Quote of the Day
The back cover of a Carcanet book reads these days with something of the authority which Faber books used to possess in Eliot's prime. Their authors are a roll-call of achievement and promise.
Subscribe to our mailing list
Can You Hear, Bird
ISBN: 978 1 857542 24 0
Categories: 20th Century, American, Gay and Lesbian
Imprint: Carcanet Poetry
Published: February 1996
216 x 135 mm
Publisher: Carcanet Press
Meanwhile, back in
soulless America, people are having fun
from 'You Would Have Thought'
After John Ashbery's 216-page poem Flow Chart (1991) and the munificence of Hotel Lautréamont (1992) and And the Stars were Shining (1994), Can You Hear, Bird provides an A to Y of poems, moments in which voices, images and tones come in for Ashbery's wily attentions. The poems are generally short. But when we get to T, 'Tuesday Evening' occurs. Tuesday evenings are long in Ashbery's America. This Tuesday begins in tight rhymed quatrains; as the evening extends, the verse relaxes to elicit and swallow up more and more, until only rhyme pins together the abundance of impulse and reflection. An ars poetica seems to emerge:
An alphabet is forming words. We who watch them
never imagine pronouncing them, and another opportunity
is missed. You must be awake to catch them —
them, and the scent they give off with impunity.
We all tagged along, and in the end there was nothing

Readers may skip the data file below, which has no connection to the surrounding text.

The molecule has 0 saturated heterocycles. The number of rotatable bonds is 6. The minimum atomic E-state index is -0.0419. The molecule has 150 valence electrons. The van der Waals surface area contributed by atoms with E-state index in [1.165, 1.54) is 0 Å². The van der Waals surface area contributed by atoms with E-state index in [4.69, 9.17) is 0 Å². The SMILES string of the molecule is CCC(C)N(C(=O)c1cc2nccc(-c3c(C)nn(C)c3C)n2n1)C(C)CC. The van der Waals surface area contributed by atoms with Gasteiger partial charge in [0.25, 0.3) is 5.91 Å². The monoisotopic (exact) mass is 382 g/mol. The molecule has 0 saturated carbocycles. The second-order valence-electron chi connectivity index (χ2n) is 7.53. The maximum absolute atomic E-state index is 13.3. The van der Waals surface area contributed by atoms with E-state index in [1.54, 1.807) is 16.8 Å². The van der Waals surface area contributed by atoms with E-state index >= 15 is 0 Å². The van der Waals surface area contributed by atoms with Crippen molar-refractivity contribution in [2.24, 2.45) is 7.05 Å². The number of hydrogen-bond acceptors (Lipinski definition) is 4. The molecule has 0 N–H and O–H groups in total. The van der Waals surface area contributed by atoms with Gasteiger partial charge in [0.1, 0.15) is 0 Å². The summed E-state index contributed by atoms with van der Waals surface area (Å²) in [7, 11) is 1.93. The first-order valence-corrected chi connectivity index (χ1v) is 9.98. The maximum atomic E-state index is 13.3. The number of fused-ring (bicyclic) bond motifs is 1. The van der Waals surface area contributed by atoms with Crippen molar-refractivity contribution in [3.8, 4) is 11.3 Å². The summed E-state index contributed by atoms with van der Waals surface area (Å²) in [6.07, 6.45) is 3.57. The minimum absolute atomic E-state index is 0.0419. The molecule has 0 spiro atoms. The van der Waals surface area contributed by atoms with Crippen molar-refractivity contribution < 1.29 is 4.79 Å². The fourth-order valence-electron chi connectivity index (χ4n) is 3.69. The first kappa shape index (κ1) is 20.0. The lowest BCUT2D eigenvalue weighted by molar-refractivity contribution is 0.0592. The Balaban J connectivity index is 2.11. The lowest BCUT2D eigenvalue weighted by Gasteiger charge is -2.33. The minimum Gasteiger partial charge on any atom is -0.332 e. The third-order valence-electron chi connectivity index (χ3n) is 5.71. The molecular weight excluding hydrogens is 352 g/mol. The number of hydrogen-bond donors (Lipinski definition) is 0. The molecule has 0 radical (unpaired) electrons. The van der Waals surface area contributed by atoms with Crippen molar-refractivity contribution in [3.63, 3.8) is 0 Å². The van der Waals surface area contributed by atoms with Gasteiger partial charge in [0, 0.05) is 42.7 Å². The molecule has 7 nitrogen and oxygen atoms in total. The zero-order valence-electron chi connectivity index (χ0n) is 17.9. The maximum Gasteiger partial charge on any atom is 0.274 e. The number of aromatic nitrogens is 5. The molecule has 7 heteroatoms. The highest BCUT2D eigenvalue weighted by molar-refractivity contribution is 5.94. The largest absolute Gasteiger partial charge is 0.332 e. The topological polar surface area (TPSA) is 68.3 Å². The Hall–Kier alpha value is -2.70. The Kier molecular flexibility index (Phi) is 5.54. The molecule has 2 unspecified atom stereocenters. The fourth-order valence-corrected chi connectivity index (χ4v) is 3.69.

to see — nothing and a lot. A lot in terms of contour, texture,
world. That sort of thing. The real fun and its clothing
Ashbery's urbane imagination remains subject to time's encroachment and the heart's vagaries. 'He is quite simply the finest poet in English of his generation,' The Times said.
You might also be interested in:
The Carcanet Blog A Carcanet Poet Abroad: Jenny Lewis in Morocco read more On Motherhood and Poetry by Rebecca Goss and Karen McCarthy Woolf read more 'An Extraordinary Record of History': the making of Silkin's Complete Poems by Jon Glover read more 'A kind of genius': Gregory O'Brien on John Dennison's Otherwise read more Extraordinary Figures: Elaine Feinstein writes about Portraits read more 'A collision of two kinds of cultural absolutism' read more
We thank the Arts Council England for their support and assistance in this interactive Project.
This website ©2000-2015 Carcanet Press Ltd